野田外交の責務 日本の存在高める戦略を持て

The Yomiuri Shimbun (Jan. 11, 2012)
Noda must pursue diplomacy that will enhance nation's presence
野田外交の責務 日本の存在高める戦略を持て(1月10日付・読売社説)

It has been pointed out for years that Japan's diplomatic standing is deteriorating, a condition likened to "ground subsidence."

With the prime minister being changed annually for six years in a row, international awareness of this country's existence has further declined.

Last year, we received heartwarming help from all over the world after the country suffered the disastrous Great East Japan Earthquake.

This international bond made us recognize afresh the importance of diplomacy.

This year, Japan must drop its inward-looking stance and advance an active diplomacy to improve the nation's presence in the world.

To this end, the top priority should be the deepening of the Japan-U.S. alliance, which Prime Minister Yoshihiko Noda has described as the "cornerstone of Japanese diplomacy."


Both the Japanese and U.S. governments are now planning an official visit by Noda to the United States this year.

Originally, the governments planned a U.S. visit in 2010 by the then prime minister and an announcement of a joint document aimed at deepening the bilateral alliance to mark the 50th anniversary of the revision of the Japan-U.S. Security Treaty.
However, the plan has been continuously postponed due to political upheaval in Japan and other reasons.

The plan should be realized this year.


Speed up Futenma relocation

To realize the plan, it is important for the government to advance the relocation of the U.S. Marine Corps' Futenma Air Station in Okinawa Prefecture.

In late December, the government submitted to the Okinawa prefectural government an environmental impact assessment for an alternative facility to be constructed in the Henoko district of Nago in the same prefecture.

The most difficult hurdle for realizing the relocation plan is to obtain permission to reclaim land in offshore waters from Okinawa Gov.
Hirokazu Nakaima, who stressed "relocation of the air station functions outside the prefecture" as one of his election campaign pledges.

Noda must seek a comprehensive agreement with the Okinawa prefectural government on the Futenma issue, the relocation of marine corps personnel stationed in the prefecture to Guam and the prefecture's economic development programs, among other issues.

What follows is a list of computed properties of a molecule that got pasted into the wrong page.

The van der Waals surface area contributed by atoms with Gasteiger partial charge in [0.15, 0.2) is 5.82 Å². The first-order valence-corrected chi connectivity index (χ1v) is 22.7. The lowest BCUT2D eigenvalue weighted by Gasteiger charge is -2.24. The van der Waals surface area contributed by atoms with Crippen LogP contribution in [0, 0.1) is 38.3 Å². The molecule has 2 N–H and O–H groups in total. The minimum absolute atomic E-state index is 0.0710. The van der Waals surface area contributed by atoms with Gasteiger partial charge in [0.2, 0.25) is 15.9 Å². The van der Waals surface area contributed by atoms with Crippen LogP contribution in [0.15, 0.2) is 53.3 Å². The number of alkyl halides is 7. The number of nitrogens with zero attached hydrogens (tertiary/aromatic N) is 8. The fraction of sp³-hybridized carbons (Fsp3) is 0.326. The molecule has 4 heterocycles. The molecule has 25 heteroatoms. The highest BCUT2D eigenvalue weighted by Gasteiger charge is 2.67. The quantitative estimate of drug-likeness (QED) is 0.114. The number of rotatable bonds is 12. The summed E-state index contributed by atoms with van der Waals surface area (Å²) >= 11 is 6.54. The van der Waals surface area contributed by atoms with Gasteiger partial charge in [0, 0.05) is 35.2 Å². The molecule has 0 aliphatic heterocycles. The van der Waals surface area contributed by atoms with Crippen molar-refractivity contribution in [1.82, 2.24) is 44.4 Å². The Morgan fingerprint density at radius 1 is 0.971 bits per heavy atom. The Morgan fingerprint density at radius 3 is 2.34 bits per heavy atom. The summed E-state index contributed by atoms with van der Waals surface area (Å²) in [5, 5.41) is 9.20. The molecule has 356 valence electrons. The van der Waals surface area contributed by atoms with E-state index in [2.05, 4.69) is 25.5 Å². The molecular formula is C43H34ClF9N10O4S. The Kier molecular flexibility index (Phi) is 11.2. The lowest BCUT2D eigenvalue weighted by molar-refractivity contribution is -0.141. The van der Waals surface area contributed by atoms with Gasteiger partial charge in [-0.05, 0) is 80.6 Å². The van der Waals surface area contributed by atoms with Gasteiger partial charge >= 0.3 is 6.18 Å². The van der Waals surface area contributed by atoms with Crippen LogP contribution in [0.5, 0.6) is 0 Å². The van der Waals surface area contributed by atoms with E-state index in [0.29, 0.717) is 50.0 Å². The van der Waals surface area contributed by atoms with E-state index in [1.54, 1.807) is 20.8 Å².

It will also be important for him to repeatedly have strategic dialogues with the administration of U.S. President Barack Obama, which has made clear its diplomatic position of focusing on Asia.
These joint discussions are necessary to cope with China, which has been expanding its military and economic presence.

To guide China toward the observation of international rules for settling economic problems and maritime territorial issues, Japan and the United States should closely cooperate in the use of frameworks for multilateral discussions, including the ASEAN (Association of Southeast Asian Nations) Regional Forum, as well as Japan-U.S.-South Korea, Japan-U.S.-India and Japan-U.S.-Australia trilateral frameworks.


The situation on the Korean Peninsula has become increasingly opaque due to the death of North Korean leader Kim Jong Il.

To prepare for unforeseen contingencies, it is indispensable for our nation not only to cooperate with the United States, but also to closely share information and coordinate policies with both China and South Korea.


Expand trilateral ties

We also need to expand trilateral defense cooperation with the United States and South Korea by formulating operational plans to deal with contingencies and participating in joint exercises and other activities.

In December, South Korea brought up the issue of the so-called comfort women, but Japan should not budge on its stance that all compensation issues have been settled.

At the same time, our nation should develop future-oriented relations with Seoul.